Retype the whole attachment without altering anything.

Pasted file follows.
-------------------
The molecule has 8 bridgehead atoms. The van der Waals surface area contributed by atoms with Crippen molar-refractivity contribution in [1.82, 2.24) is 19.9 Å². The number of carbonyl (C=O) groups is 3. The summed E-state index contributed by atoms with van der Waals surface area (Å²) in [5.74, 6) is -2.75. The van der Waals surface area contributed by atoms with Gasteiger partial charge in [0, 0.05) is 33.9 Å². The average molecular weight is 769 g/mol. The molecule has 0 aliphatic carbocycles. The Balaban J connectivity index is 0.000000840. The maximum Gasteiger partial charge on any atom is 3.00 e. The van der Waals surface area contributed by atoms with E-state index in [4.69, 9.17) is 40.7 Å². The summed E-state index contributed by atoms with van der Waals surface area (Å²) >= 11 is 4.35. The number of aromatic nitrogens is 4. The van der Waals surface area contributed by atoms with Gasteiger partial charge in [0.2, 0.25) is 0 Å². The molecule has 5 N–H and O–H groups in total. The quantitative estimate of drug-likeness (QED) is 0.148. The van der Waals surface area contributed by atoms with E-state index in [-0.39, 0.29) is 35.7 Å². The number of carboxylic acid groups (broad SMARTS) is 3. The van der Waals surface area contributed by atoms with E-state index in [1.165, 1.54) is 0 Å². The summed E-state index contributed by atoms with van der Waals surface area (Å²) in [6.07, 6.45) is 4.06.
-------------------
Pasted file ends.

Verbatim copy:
The molecule has 8 bridgehead atoms. The van der Waals surface area contributed by atoms with Crippen molar-refractivity contribution in [1.82, 2.24) is 19.9 Å². The number of carbonyl (C=O) groups is 3. The summed E-state index contributed by atoms with van der Waals surface area (Å²) in [5.74, 6) is -2.75. The van der Waals surface area contributed by atoms with Gasteiger partial charge in [0, 0.05) is 33.9 Å². The average molecular weight is 769 g/mol. The molecule has 0 aliphatic carbocycles. The Balaban J connectivity index is 0.000000840. The maximum Gasteiger partial charge on any atom is 3.00 e. The van der Waals surface area contributed by atoms with E-state index in [4.69, 9.17) is 40.7 Å². The summed E-state index contributed by atoms with van der Waals surface area (Å²) >= 11 is 4.35. The number of aromatic nitrogens is 4. The van der Waals surface area contributed by atoms with Gasteiger partial charge in [0.2, 0.25) is 0 Å². The molecule has 5 N–H and O–H groups in total. The quantitative estimate of drug-likeness (QED) is 0.148. The van der Waals surface area contributed by atoms with E-state index in [-0.39, 0.29) is 35.7 Å². The number of carboxylic acid groups (broad SMARTS) is 3. The van der Waals surface area contributed by atoms with E-state index in [1.165, 1.54) is 0 Å². The summed E-state index contributed by atoms with van der Waals surface area (Å²) in [6.07, 6.45) is 4.06.